PURPOSE. Resident microglial cells normally do not express sialoadhesin (Sn; a sialic acid-binding receptor), whereas recruited inflammatory macrophages have been shown to do so. The expression of Sn was examined in the course of photoreceptor cell degeneration and after transplantation.
METHODS. Sn expression was analyzed in retinas of rd1 and rds mice. For transplantation studies, neonatal (P2) retinal cells derived from GFP mice were injected intraocularly in adult rd1 mice and control mice. Antibodies recognizing different Sn epitopes, CD11b, and MHC-II were used to identify activated microglial cells in intact retinas and 21 days after transplantation.
RESULTS. In rd1 mice, a few CD11b-positive cells were observed in the outer nuclear layer in the central retina at postnatal day (P)11 and in increasing numbers between P12 to P21. In rds mice, CD11b-expressing cells were found from P16 onward. No Sn-expressing cells were observed within the rd1 or rds mouse retinas at any of the ages examined (up to P150). Specific staining was observed only in cells found in the vitreous margin of the retina and in surrounding tissues (sclera, cornea, ciliary body, choroid). After transplantation to normal and rd1 mice, a variable number of Sn- positive cells were detected within the grafts, in the graft-host interface, and in the subretinal space.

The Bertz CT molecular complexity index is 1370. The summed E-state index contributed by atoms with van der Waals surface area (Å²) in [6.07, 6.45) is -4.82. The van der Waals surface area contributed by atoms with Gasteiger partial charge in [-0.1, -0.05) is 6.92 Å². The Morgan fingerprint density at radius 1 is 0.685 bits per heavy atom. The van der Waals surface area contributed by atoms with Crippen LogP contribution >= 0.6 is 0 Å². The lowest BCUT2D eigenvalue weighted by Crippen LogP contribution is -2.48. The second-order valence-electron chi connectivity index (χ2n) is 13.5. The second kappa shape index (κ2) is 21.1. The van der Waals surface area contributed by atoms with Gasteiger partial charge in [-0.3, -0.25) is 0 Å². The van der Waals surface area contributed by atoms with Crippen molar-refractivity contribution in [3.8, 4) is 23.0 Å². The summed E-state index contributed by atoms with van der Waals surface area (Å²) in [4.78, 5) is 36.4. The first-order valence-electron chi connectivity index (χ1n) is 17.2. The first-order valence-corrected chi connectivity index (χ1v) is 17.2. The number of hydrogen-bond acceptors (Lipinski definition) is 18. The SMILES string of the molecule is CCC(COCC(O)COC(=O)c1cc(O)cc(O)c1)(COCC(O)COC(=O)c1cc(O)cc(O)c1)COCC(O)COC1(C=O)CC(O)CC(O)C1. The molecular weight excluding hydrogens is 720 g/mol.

CONCLUSIONS. The significant activation of microglia/macrophages observed in the various stages of degeneration in rd1 and rds mouse retinas is not accompanied by Sn expression. However, Sn-expressing cells are observed after transplantation. The occurrence of such cells could be of significance for the integration and long-term survival of retinal grafts, as the expression of Sn could facilitate other phagocytic receptors.
- Experimental autoimmune uveoretinitis
- Photoreceptor cell death
- Acid-binding receptor
- Retinitis pigmentosa
- Mouse retina
- Subretinal space
- Dendritic cells
- RD mouse
- Tissue macrophages
- Microglial cells